What is a Mortgage? – Part Three

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Now that we’re familiar with different mortgage terms, we’ll start looking into how to actually get a mortgage.

Prior to choosing your mortgage plan, be sure you understand your personal financial situation and how lenders evaluate your credit worthiness in order to maximize your chances of getting the mortgage you want. Most lenders generally require borrowers to have a debt-to-income ratio of 28/36. Meaning, no more than 28% of your total monthly income can go towards paying off mortgages and no more than 36% of your monthly income can go towards your total monthly debt (including the mortgage payments). Lenders will also pay lots of attention to your employment history to ensure that you have a steady income with a single employer for the last two years (or at least in the same industry/field). Other earnings from part time or freelance work count as well as long as there’s a well-established two year history of stable income. While not having this doesn’t necessarily mean you won’t get a mortgage, you might end up having a higher interest rate. Last but not least, lenders will look closely at any late payments during the last two years of your credit history and also any late credit card payments in the last six months. Generally speaking, you’ll also want a credit score at least above 760-850 to qualify for better loans.

This brings us to the differences between getting pre-qualified vs pre-approved.

  • Pre-qualification: A lender has estimated what you can afford to borrow based off of your income level, debt, and credit information.
  • Pre-approval: A lender has actually pulled your credit report, checked into your debt-to-income ratio and is closer to directly getting you a loan. You should always opt to get pre-approved.

Once you’ve gotten pre-approved and have chosen a mortgage plan, it’s time to actually apply. We generally recommend getting everything prepared prior to the application stage, so that you can get approved for the mortgage as promptly as possible. While different lenders may require further documentation and information, here’s a list of the most common things you’ll need for the application process:

  • Full name, birth date, and social security number of all applicants
  • Your marital status and how many children you have
  • Addresses of placed you’ve lived at for the past two years to establish your residence history. If you rented, you’ll need to show your rent payment. If you owned, you’ll need to submit all mortgage, insurance and tax figures.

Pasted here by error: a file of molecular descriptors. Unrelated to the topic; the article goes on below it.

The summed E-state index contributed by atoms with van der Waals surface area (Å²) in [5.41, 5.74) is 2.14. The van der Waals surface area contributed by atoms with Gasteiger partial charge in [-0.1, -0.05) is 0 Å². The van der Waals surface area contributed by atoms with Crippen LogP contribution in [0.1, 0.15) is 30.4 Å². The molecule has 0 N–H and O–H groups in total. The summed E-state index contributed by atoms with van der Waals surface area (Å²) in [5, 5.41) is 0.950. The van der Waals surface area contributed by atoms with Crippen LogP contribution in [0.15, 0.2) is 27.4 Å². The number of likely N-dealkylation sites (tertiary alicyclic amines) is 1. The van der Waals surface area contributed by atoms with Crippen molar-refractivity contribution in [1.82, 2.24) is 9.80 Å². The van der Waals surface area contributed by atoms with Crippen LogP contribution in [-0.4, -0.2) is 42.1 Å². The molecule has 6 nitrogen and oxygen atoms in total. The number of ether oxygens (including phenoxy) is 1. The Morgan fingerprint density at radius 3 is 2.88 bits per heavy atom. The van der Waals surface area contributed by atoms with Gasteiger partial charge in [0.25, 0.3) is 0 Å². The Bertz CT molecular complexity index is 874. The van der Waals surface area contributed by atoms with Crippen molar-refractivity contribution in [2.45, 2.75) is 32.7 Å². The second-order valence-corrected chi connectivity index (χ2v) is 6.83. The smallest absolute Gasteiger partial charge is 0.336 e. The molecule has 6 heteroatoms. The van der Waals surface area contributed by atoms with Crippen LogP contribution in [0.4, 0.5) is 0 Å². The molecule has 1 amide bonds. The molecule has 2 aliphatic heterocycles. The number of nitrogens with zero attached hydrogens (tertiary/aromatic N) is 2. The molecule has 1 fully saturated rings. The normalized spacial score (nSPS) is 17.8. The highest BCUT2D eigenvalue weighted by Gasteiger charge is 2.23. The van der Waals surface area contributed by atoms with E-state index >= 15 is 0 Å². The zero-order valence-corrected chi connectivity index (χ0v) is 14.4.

• Complete name and address of your landlords for the past 24 months for references
  • Name and addresses of all employers from the past 24 months for references
  • The previous year’s W-2 form
  • Recent paystubs to establish a steady income
  • Your tax returns from the past year
  • Additional assets such as your checking and savings accounts, retirement accounts, stocks, bonds, real estate, etc.
  • A list of all debts you have including but not limited to credit cards, student loans, car loans, etc. This will be used to establish your debt-to-income ratio.

With enough preparation and research, you should be well on your way to getting that perfect mortgage! Best of luck!

 

Other Tips:

  • Figure out what kind of house you can afford before you even start looking for homes! It’s not worth the aggravation to find your dream home but then not be able to afford it.
  • Familiarize yourself with the mortgage terms we’ve outlined in this guide before you go shopping for loans so you don’t get taken for a ride.
  • Choose between a FRM or ARM by considering how much risk you’re willing to take and also how long you want to stay in your purchased home for (aka how long you want to keep the loan for).
  • If you’ve chosen a FRM, stay vigilant on interest rates because if there’s ever a drop you can always consider refinancing.
  • Confine your search for a mortgage to a 14-day window. Unfortunately, if you apply for mortgages beyond this time period, then all the credit inquiries could temporarily lower your credit score.
  • Use the loan estimate provided by each lender to compare costs before you commit. The loan estimate will provide a statement of your potential loan’s terms and costs. This will help you get the best deal!
  • Put down in the minimum 20% down payment so you can avoid paying for a PMI which can save you some money in the long run.

Missed the last two parts of the blog post? Don’t worry, check out the first part here and the second part here!